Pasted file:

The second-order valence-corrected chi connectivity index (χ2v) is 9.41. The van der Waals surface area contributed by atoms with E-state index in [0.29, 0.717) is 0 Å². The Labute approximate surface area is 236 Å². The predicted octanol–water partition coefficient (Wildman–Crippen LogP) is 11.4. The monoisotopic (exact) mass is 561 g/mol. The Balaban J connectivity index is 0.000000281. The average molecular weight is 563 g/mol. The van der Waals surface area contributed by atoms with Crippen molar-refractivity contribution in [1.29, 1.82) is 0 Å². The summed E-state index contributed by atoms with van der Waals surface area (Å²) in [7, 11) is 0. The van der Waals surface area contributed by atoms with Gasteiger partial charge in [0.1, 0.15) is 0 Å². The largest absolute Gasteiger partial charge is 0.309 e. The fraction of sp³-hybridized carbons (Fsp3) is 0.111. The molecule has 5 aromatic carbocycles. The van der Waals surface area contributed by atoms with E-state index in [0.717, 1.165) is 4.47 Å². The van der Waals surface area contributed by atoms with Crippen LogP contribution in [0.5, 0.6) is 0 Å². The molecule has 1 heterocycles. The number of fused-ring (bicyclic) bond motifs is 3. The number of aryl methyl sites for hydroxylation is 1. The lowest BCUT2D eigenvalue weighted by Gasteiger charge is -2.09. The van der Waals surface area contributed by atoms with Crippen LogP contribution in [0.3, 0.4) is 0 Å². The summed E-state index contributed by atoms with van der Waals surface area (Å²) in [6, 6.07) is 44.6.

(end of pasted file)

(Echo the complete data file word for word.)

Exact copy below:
The second-order valence-corrected chi connectivity index (χ2v) is 9.41. The van der Waals surface area contributed by atoms with E-state index in [0.29, 0.717) is 0 Å². The Labute approximate surface area is 236 Å². The predicted octanol–water partition coefficient (Wildman–Crippen LogP) is 11.4. The monoisotopic (exact) mass is 561 g/mol. The Balaban J connectivity index is 0.000000281. The average molecular weight is 563 g/mol. The van der Waals surface area contributed by atoms with Crippen molar-refractivity contribution in [1.29, 1.82) is 0 Å². The summed E-state index contributed by atoms with van der Waals surface area (Å²) in [7, 11) is 0. The van der Waals surface area contributed by atoms with Gasteiger partial charge in [0.1, 0.15) is 0 Å². The largest absolute Gasteiger partial charge is 0.309 e. The fraction of sp³-hybridized carbons (Fsp3) is 0.111. The molecule has 5 aromatic carbocycles. The van der Waals surface area contributed by atoms with E-state index in [0.717, 1.165) is 4.47 Å². The van der Waals surface area contributed by atoms with Crippen LogP contribution in [0.5, 0.6) is 0 Å². The molecule has 1 heterocycles. The number of fused-ring (bicyclic) bond motifs is 3. The number of aryl methyl sites for hydroxylation is 1. The lowest BCUT2D eigenvalue weighted by Gasteiger charge is -2.09. The van der Waals surface area contributed by atoms with Crippen LogP contribution in [0.3, 0.4) is 0 Å². The summed E-state index contributed by atoms with van der Waals surface area (Å²) in [6, 6.07) is 44.6.